Absent from a 192-word statement from White House press secretary Josh Earnest condemning the brutal killings were the words “Christian,” “Coptic,” “Islam” or “Muslim.”
There was a single reference to “faith” – “ISIL’s barbarity knows no bounds. It is unconstrained by faith, sect, or ethnicity.”
“ISIL” is one of several acronyms for the Islamic State of Iraq and Syria (ISIS), also called simply “Islamic State” or “Da’esh,” an Arabic acronym. Earnest's statement did not spell out the group's full name – thus sidestepping the word "Islamic" altogether – calling it merely “ISIL.”
In a gruesome video posted online the jihadist group claimed responsibility for the mass beheadings of Christians abducted in Libya.
The video was entitled “A Message Signed With Blood to the Nation of the Cross” and the victims were described as “crusaders.” An article in ISIS’ propaganda publication urged Muslims everywhere to kill “crusaders,” promising those who do “a great reward … on Judgment Day.”
Pope Francis did not shy away from the clear religious motivation behind the mass beheading.
“They were murdered just because they were Christians,” he said during a meeting with a Scottish church leader, calling the victims “brothers, who died simply because they professed their faith in Jesus Christ.”
Yet despite the religious affiliation of the terrorists and those they beheaded, and the jihadists’ blatant religious incitement, Earnest’s statement referred merely to “Egyptian citizens” and “ISIL-affiliated terrorists.”
“The United States condemns the despicable and cowardly murder of twenty-one Egyptian citizens in Libya by ISIL-affiliated terrorists,” it said. “We offer our condolences to the families of the victims and our support to the Egyptian government and people as they grieve for their fellow citizens. ISIL’s barbarity knows no bounds. It is unconstrained by faith, sect, or ethnicity.”
There was no public reaction to the killings from President Obama or Secretary of State John Kerry, but the State Department said Kerry had called his Egyptian counterpart “in the aftermath of the horrific video showing the murder of 21 Egyptians.”
“The secretary offered his condolences on behalf of the American people and strongly condemned the despicable act of terror,” it said. “Secretary Kerry and Foreign Minister [Sameh] Shoukry agreed to keep in close touch as Egyptians deliberated on a response.”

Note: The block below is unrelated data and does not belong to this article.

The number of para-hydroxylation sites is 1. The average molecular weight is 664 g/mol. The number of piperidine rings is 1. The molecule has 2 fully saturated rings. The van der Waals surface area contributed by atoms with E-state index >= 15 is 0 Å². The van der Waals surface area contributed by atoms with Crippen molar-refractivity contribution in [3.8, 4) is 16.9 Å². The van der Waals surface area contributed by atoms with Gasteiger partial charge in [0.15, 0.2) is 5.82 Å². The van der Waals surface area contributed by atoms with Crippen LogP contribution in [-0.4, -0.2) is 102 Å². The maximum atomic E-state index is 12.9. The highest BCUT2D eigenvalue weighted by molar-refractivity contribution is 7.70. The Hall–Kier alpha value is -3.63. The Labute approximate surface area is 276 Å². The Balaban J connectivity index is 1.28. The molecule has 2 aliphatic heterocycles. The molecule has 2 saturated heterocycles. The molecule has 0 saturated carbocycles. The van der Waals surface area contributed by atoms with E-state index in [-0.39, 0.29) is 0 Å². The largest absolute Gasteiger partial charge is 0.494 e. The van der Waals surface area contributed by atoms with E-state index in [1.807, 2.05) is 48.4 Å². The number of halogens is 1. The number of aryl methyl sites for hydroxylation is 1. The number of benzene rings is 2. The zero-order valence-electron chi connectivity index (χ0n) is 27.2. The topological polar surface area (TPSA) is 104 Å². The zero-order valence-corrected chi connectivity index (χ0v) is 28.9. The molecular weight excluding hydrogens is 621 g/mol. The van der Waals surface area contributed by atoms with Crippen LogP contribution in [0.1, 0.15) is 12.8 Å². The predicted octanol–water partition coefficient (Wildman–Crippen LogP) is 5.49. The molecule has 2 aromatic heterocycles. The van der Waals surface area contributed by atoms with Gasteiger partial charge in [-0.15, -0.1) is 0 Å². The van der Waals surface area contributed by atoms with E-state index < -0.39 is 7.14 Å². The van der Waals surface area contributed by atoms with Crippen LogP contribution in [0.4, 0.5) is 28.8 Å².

This week the White House hosts a three-day “Summit on Countering Violent Extremism (CVE)” – a term it began favoring several years ago instead of countering terrorism – with the stated aim of highlighting international and domestic efforts to prevent the radicalization, recruiting or inspiring of individuals or groups to commit acts of violence.
First announced last September, the summit was meant to be held the following month but was postponed without explanation.
When Earnest last month announced the February date, he did so in a statement that mentioned the “recent, tragic attacks in Ottawa, Sydney, and Paris,” but again without identifying the religious affiliation and declared religious motivation of those responsible.
White House officials briefing reporters on background Monday said this week's summit would not focus only on ISIS, since violent extremists “come in all shapes and sizes.”
Asked about use of the phrase “vulnerable community,” one of the briefing officials said, “we want to be clear that the evidence doesn’t show that there’s any particular community – there’s no profile that we can point to say this person is from this community, is going to be radicalized to violence.”
Notwithstanding the evident pains being taken by administration officials to avoid identifying the challenge as “Islamic” or “Islamist,” some Muslim groups are leery of the CVE effort and the summit.